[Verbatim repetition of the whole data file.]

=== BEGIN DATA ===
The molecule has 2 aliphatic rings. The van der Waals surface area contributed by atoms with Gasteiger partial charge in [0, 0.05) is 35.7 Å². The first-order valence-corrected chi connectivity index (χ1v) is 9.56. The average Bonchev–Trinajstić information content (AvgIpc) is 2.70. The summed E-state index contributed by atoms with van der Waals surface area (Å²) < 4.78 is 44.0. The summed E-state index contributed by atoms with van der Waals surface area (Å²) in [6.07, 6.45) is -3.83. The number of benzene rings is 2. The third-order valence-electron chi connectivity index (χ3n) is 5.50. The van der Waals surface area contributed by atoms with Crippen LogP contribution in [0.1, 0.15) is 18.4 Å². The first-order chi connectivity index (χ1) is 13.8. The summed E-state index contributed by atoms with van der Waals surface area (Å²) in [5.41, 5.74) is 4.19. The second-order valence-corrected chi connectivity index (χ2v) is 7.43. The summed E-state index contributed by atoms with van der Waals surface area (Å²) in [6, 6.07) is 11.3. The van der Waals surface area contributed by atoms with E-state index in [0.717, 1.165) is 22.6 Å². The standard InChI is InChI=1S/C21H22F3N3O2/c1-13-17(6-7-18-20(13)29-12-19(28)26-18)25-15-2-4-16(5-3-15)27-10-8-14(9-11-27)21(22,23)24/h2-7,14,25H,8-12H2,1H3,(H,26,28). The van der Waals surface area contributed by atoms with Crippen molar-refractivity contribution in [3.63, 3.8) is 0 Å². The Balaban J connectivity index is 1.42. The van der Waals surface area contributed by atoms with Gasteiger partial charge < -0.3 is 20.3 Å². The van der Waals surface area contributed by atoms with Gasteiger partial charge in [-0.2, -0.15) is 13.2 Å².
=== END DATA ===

The molecule has 2 aliphatic rings. The van der Waals surface area contributed by atoms with Gasteiger partial charge in [0, 0.05) is 35.7 Å². The first-order valence-corrected chi connectivity index (χ1v) is 9.56. The average Bonchev–Trinajstić information content (AvgIpc) is 2.70. The summed E-state index contributed by atoms with van der Waals surface area (Å²) < 4.78 is 44.0. The summed E-state index contributed by atoms with van der Waals surface area (Å²) in [6.07, 6.45) is -3.83. The number of benzene rings is 2. The third-order valence-electron chi connectivity index (χ3n) is 5.50. The van der Waals surface area contributed by atoms with Crippen LogP contribution in [0.1, 0.15) is 18.4 Å². The first-order chi connectivity index (χ1) is 13.8. The summed E-state index contributed by atoms with van der Waals surface area (Å²) in [5.41, 5.74) is 4.19. The second-order valence-corrected chi connectivity index (χ2v) is 7.43. The summed E-state index contributed by atoms with van der Waals surface area (Å²) in [6, 6.07) is 11.3. The van der Waals surface area contributed by atoms with E-state index in [0.717, 1.165) is 22.6 Å². The standard InChI is InChI=1S/C21H22F3N3O2/c1-13-17(6-7-18-20(13)29-12-19(28)26-18)25-15-2-4-16(5-3-15)27-10-8-14(9-11-27)21(22,23)24/h2-7,14,25H,8-12H2,1H3,(H,26,28). The van der Waals surface area contributed by atoms with Crippen molar-refractivity contribution in [3.63, 3.8) is 0 Å². The Balaban J connectivity index is 1.42. The van der Waals surface area contributed by atoms with Gasteiger partial charge < -0.3 is 20.3 Å². The van der Waals surface area contributed by atoms with Gasteiger partial charge in [-0.2, -0.15) is 13.2 Å².